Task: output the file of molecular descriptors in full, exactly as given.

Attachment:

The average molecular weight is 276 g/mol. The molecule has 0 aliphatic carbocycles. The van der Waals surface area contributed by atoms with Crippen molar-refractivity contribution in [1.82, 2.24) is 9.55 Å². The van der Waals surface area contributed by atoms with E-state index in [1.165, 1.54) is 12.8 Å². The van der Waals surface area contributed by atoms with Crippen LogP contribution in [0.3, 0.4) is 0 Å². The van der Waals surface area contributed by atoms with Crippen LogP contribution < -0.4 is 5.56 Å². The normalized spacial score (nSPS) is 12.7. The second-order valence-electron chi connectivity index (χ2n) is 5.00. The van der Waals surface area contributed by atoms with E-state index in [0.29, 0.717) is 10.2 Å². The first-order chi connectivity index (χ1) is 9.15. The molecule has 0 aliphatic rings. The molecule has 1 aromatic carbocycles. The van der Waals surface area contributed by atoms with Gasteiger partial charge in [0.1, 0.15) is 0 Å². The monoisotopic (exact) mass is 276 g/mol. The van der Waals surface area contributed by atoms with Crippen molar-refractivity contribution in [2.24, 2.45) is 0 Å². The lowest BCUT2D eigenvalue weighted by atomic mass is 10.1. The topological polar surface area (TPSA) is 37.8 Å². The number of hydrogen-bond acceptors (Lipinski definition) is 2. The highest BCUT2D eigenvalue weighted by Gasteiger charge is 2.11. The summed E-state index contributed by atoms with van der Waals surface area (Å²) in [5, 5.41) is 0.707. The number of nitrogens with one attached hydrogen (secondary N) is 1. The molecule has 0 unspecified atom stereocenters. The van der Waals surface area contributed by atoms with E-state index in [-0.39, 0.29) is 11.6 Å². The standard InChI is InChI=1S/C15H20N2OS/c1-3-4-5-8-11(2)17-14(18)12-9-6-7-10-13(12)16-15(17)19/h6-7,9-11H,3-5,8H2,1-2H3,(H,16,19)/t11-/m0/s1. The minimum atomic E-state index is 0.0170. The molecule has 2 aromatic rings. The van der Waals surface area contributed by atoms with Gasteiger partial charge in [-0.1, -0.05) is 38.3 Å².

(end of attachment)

The average molecular weight is 276 g/mol. The molecule has 0 aliphatic carbocycles. The van der Waals surface area contributed by atoms with Crippen molar-refractivity contribution in [1.82, 2.24) is 9.55 Å². The van der Waals surface area contributed by atoms with E-state index in [1.165, 1.54) is 12.8 Å². The van der Waals surface area contributed by atoms with Crippen LogP contribution in [0.3, 0.4) is 0 Å². The van der Waals surface area contributed by atoms with Crippen LogP contribution < -0.4 is 5.56 Å². The normalized spacial score (nSPS) is 12.7. The second-order valence-electron chi connectivity index (χ2n) is 5.00. The van der Waals surface area contributed by atoms with E-state index in [0.29, 0.717) is 10.2 Å². The first-order chi connectivity index (χ1) is 9.15. The molecule has 0 aliphatic rings. The molecule has 1 aromatic carbocycles. The van der Waals surface area contributed by atoms with Gasteiger partial charge in [0.1, 0.15) is 0 Å². The monoisotopic (exact) mass is 276 g/mol. The van der Waals surface area contributed by atoms with Crippen molar-refractivity contribution in [2.24, 2.45) is 0 Å². The lowest BCUT2D eigenvalue weighted by atomic mass is 10.1. The topological polar surface area (TPSA) is 37.8 Å². The number of hydrogen-bond acceptors (Lipinski definition) is 2. The highest BCUT2D eigenvalue weighted by Gasteiger charge is 2.11. The summed E-state index contributed by atoms with van der Waals surface area (Å²) in [5, 5.41) is 0.707. The number of nitrogens with one attached hydrogen (secondary N) is 1. The molecule has 0 unspecified atom stereocenters. The van der Waals surface area contributed by atoms with E-state index in [-0.39, 0.29) is 11.6 Å². The standard InChI is InChI=1S/C15H20N2OS/c1-3-4-5-8-11(2)17-14(18)12-9-6-7-10-13(12)16-15(17)19/h6-7,9-11H,3-5,8H2,1-2H3,(H,16,19)/t11-/m0/s1. The minimum atomic E-state index is 0.0170. The molecule has 2 aromatic rings. The van der Waals surface area contributed by atoms with Gasteiger partial charge in [-0.1, -0.05) is 38.3 Å².